The wonderful thing about being a writer is crafting a unique and interesting story that challenges conventions and doesn’t fit the traditional mould. You can go anywhere and everywhere, without fear and rules (yeah, screw those things). Travelling down this enlightened path, though, is both a blessing and a curse. How do you sell a story that doesn’t fit one specific genre?
For the first time in my writing career, I’m wondering what the hell I’ve written. Is it horror? Is it comedy? Is it fantasy? Is it a Christmas tale? There’s no definite slant, so it’s proving incredibly difficult to define it. To give you a brief summary: It’s a story about how chocolate can kill you. It’s not quite Charles Dickens, but certainly far from Clive Barker.
The story’s been shopped around to a few publications and the responses I’ve received have been overwhelmingly positive. Editors have said they love the story, but it’s just not the right fit for the publication. So now what?
Well, I’ll keep searching until it finds a good home. When You Wish upon a Chocolate Bar is weird, wonderful and different from what’s out there at the moment, but I have the utmost faith in its sugary delight.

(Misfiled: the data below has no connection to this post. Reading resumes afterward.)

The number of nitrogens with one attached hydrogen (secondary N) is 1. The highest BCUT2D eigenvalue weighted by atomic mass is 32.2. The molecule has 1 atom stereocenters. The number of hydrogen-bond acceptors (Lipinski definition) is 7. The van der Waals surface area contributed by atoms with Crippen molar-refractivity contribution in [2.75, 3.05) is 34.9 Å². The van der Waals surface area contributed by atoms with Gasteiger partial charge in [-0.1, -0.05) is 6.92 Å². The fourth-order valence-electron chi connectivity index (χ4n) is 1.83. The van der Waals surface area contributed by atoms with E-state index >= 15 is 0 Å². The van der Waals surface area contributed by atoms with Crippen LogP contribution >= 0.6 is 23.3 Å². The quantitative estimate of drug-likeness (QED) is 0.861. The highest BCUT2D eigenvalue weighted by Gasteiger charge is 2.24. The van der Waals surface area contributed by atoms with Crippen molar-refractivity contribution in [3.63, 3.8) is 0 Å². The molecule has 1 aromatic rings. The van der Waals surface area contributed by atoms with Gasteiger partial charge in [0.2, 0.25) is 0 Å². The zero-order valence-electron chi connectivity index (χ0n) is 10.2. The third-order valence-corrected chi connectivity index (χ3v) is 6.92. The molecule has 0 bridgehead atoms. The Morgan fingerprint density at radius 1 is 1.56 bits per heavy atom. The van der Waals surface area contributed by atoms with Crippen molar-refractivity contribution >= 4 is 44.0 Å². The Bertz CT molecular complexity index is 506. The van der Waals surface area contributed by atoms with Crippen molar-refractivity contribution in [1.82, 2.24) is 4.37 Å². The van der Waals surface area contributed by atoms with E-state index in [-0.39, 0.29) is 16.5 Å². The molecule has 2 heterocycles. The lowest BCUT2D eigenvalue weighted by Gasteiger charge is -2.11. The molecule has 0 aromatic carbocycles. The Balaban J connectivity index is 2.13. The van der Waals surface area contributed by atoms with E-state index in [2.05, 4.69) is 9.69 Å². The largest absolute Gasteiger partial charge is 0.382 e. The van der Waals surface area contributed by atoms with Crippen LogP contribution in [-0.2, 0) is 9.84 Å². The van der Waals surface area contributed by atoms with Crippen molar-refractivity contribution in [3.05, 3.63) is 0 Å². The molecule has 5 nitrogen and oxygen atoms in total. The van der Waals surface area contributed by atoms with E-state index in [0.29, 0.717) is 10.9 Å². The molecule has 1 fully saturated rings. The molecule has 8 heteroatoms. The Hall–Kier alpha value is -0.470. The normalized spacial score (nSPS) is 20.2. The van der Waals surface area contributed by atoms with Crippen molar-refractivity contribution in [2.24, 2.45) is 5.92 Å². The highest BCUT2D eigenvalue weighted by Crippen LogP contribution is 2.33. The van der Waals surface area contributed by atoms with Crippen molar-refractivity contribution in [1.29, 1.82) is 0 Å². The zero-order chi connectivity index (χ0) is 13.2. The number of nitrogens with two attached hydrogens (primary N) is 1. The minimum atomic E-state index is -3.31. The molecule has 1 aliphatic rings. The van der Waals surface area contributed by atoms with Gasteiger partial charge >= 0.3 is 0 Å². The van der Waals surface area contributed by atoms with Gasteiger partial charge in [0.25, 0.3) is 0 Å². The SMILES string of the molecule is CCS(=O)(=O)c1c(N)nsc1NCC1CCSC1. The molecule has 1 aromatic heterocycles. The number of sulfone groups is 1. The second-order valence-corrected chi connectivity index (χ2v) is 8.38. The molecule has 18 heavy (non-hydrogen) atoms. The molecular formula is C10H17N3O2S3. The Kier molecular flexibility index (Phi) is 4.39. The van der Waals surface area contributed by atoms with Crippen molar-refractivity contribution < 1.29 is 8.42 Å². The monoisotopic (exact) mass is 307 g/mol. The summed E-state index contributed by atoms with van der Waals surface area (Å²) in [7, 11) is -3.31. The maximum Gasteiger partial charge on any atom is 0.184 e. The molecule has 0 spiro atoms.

In the interim, since you’re all so awesome, here’s a snippet from the story:
“I didn’t ask for chocolate, you stupid moron!” Mrs. Montgomery shook her raggedy fist at me. “All this extra sugar’s going to kill me.”
I silently sighed, twisting my face away from her to ensure the old wench couldn’t see my disdain – nor find another damn thing to complain about.
“I hope you know I’m not paying for this.” She slammed down three coppery coins on the counter and pursed her wrinkled kisser. “There. That’s the price of the regular cake, and you won’t get another cent from me.”
“That’s fine, Mrs. Montgomery,” I begrudgingly replied, knowing very well I’d have to cover the difference for the third year in a row. “Have yourself a wonderful Christmas.” I hoped she’d drown in a lake, twice.
Before my manager could have another go at me, I plastered on a plastic holiday smile and motioned for the next customer to approach the counter.